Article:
Jo spent yesterday looking for her Cecil Sharp book of folk songs, a book she’s had since her school days in Somerset and something she hasn’t thought about for years. Who needs the Tardis when we’ve got Jon Boden and AFSAD?

  9. Maureen Musson says:

    Lovely Jon!

    Maybe Abigail would like to submit a video of whatever she is master of (apart from being obnoxious) so that we can criticise?

  10. Maggie says:

    Really enjoyed the singing and piano

  11. Carole Garland says:

    This was lovely Jon. It had a sad,old feel so unlike the only version I have heard which was of the Fat Bearded Shanty Singer variety.

  12. Tobysails says:

    Love the song and the performance.
    As an old fat grey bearded singer myself I normally sing “Tommy’s gone to Hilo” but must learn this one — a very different and splendid song.
    I was interested by Jane Ramsden’s comments – Hilo, and the Hawiian islands generally, surely were the over wintering and refiitting spot for the northern Pacific whalers. A sailor in the nitrate trade would be back home in several months, one going to Hilo might be away for several years.
    The first verse in the version of “Tommy” that I know…………
    “Oh Tommy’s gone on a whaling ship’
    Away to Hilo
    Oh Tommy’s gone on a damn long trip
    Tom’s gone to Hilo”

  13. Rosie says:

    This was a surprise as I was expecting something completely different!
    Absoloutely lovely, and Folksongaday has got me singing again.

    P.s. Come on Abigail lets hear you playing then…

  14. Jane Ramsden says:

    @ Tobysails: Thanks so much for the Hawaiian whaling info! That sounds very right to me. I canny abide not knowing stuff! Hahahahaha!

  15. Nigel Gardner says:

    Ms Simpson evidently had a shocking hang-over but I hope she had a good night of it – quite liked the joanna

  16. Derek says:

    Simple Bar Room Piano + Simple words sung with conviction = A compelling experience, Thank You.

  17. muzza says:

    So there I was..trawling back through the songs looking for added comments(as you do) and saw”17comments”. Must be good thought I……and then I realised that I’d actually missed the song the first time round!!! aaarrrgh!
    Abso-blooming-lutly loved it……a bit like Shenondoah…all moody and wistful…and perfect accompaniment of subtle piano. My tops for the month so far. One to learn.

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  19. Renny says:

    I loved this and have been trying to sing it all evening.

    Does anyone know where I can download the guitar notes and chords for this? I’m a beginner and I’m thinking it would be a good place to begin.

  20. John Biggs (Welsh Marches) says:

    Over the intervening year, Ms Simpson’s contribution to the comments seems to have disappeared so those of us still completing our first voyage may never know what she said. Perhaps, just as well.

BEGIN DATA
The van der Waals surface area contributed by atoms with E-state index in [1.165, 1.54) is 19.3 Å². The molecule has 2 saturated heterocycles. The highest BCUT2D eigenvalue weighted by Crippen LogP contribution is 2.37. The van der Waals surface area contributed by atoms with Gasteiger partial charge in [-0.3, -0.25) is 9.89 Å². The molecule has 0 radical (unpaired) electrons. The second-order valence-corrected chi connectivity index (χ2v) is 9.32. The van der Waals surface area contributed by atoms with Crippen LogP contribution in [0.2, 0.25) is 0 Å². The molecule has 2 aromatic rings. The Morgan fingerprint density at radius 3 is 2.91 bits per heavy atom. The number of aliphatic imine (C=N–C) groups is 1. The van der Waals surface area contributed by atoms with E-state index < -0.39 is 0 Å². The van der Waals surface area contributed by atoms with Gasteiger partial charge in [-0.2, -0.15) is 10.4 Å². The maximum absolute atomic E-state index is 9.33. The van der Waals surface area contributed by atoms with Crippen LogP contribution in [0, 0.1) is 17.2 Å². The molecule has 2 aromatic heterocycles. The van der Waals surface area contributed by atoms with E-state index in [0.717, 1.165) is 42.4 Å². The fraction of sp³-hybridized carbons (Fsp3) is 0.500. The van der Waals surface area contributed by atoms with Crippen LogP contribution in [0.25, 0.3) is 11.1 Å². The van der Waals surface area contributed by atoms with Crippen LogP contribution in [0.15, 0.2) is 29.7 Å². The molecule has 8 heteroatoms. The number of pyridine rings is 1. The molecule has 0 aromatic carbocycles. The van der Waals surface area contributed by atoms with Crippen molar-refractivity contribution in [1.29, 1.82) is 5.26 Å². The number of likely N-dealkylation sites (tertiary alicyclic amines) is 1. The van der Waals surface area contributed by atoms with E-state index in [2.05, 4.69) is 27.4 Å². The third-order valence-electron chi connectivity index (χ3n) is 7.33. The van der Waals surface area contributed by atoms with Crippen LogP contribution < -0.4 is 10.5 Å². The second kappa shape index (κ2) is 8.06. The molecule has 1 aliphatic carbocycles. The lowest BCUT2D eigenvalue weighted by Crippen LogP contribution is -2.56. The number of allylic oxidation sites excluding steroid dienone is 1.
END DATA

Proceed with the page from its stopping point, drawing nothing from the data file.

For me this was a new version of an old favourite, and I loved it. Like Tobysails, I have known the ‘Tommy’ version and therefore associated it with whaling. I only learnt recently that many of the whaling vessels in the southern oceans were re-stocked with provisions by other ships, called Wellermen, who would also remove the catches they had made, so that the whaling vessel could continue hunting. These guys could be gone for many years !
    Muzza’s description, ‘moody and wistful’ really sums up the atmosphere of Jon’s version, and I too enjoyed the piano accompaniment.

  21. John Biggs (Welsh Marches) says:

    Got the wrong end of the stick again ! The Wellerman boats did NOT service other whaling vessels as I stated above. They actually serviced small whaling stations set up on remote rocky islets off the Antarctic coast, from where men would set off in small boats to hunt and harpoon whales and tow them ashore. The men hoped to earn enough money to buy a passage back to New Zealand but many of them never did. Why did I start this ramble? !

  22. Diana says:

    The piano accompaniment certainly adds a new flavour to this song. Mr Boden plays so many instruments so why not a piano as well.

  23. Jane Ramsden says:

    @ John B: I know exactly how you feel when going on one of these rambles! If ye get off-track, it behoves you to get back on again for AFSAD’s sake! Here is a web link to a page which tells you all about ‘shore whalers’ and the ship owners, Weller Brothers of Sydney, from whence ‘wellermen’ got their name. Most of them never got passage home, because they were not paid in money, but provisions:

    The page is from the wonderfully informative ‘New Zealand Folk Song – pages for home-made songs about life in New Zealand.’

    I was incredibly tempted to foray into such gems as ‘There was arsenic in poor Betty,’ about the last man to be hanged in NZ. Almost as tempted as by the song I never did get to the bottom of ref lyrics, ‘She Got It Where McDooley Got The Brick!’ I am still madly curious, and minded to write to the appropriate library in Ameriky, when we reach whatever song on AFSAD spawned that musical nugget!